The Power Struggle in Neurotechnology

Manufacturers of implanted neurostimulation and neuromodulation devices have always been dependent on the power sources needed to operate their devices. They will become even more so as the range of applications for neurotechnology expands and competition heats up. A well designed and reliable battery can make the difference between a successful neurotechnology product and one that encounters problems.

Just as the number of neurostimulation vendors and product offerings is expanding, the market for neurotechnology batteries is likely to grow as well in coming years. As we cover in our vendor profile this month [see article, p7], Wilson Greatbatch Technologies Inc., a major player in the cardiac device battery market, has now entered the neurostimulation market. Also in this issue, we note that Advanced Neuromodulation Systems Inc. has secured a supply and development agreement with another battery vendor, EaglePicher Technologies [see article, p6].

These two vendors, along with Quallion LLC, already offer neuro­technology device manufacturers a wealth of options for powering their devices. We expect that competition, as well as excellence in engineering, will continue to produce improvements in lifetime, size, and performance specifications. One of the trends we find most encouraging is the availability of rechargeable batteries. This capability should help lessen the burden of additional surgeries for implanted device users, and may also mesh well with telemetric programming and control regimens.

Of course, battery technology is but one facet of the neurostimulation power situation. RF-powered devices, such as the original BION injectable stimulation system, will continue to have a place in neurostimulation, functional electrical stimulation, and therapeutic stimulation. As the neurotechnology industry develops more complex applications that involve multiple stimulation locations in nerve, brain, and muscle, the need for power transmission and distribution schemes will come to the forefront. Preliminary networking architectures advanced by the Alfred Mann Foundation and the Cleveland FES Center indicate that the industry is already thinking along these lines, although there is much more work to be done.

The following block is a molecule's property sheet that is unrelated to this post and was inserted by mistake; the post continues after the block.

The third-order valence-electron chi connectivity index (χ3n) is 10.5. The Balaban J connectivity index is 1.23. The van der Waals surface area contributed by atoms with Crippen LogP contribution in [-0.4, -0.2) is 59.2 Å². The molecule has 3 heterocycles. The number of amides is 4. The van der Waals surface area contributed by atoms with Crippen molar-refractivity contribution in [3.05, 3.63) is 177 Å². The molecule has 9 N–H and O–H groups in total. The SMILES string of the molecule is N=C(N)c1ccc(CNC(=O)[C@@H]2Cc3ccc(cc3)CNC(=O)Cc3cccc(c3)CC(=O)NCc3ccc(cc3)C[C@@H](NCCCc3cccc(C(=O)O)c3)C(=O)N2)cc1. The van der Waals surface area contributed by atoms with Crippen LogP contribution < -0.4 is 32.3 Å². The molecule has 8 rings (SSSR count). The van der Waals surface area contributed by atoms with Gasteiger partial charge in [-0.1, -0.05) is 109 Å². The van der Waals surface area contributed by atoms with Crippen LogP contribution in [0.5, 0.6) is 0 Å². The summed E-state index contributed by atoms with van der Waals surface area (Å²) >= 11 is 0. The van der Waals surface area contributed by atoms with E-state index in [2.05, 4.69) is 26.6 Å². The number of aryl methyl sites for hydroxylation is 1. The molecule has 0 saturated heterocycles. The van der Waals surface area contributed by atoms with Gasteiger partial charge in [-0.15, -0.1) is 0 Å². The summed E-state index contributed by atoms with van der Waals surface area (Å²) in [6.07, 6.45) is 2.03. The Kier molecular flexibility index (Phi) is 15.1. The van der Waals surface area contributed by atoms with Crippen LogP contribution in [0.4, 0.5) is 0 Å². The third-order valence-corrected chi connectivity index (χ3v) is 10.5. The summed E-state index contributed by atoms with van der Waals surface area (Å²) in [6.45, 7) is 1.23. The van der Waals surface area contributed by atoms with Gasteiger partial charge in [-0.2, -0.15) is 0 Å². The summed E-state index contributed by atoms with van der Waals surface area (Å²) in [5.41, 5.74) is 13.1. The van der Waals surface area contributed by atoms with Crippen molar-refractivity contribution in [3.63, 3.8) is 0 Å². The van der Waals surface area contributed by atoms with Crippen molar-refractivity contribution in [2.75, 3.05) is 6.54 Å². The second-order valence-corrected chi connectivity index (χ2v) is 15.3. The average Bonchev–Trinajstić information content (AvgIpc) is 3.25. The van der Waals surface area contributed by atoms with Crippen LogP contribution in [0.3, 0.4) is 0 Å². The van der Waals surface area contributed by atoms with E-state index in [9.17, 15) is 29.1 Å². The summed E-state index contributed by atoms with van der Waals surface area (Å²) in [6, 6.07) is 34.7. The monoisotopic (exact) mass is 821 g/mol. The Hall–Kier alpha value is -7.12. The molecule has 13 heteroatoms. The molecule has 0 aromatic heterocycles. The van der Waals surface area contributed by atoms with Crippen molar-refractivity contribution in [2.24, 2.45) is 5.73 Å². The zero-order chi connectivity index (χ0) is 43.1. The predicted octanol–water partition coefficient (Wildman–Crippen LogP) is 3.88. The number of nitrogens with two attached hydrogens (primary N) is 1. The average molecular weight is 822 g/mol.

Finally, we continue to be intrigued by the possibility of passive leads and other electronic components activated by induction from magnetic stimulation systems. The combination of precisely targeted neurostimulation in combination with more systemic transcranial magnetic stimulation seems appealing.

The stimulation parameters and power requirements of implanted neuro devices are likely to be more diverse and robust than those in the cardiac market. We expect that the same will hold true for vendors of power supplies.

James Cavuoto
Editor and Publisher



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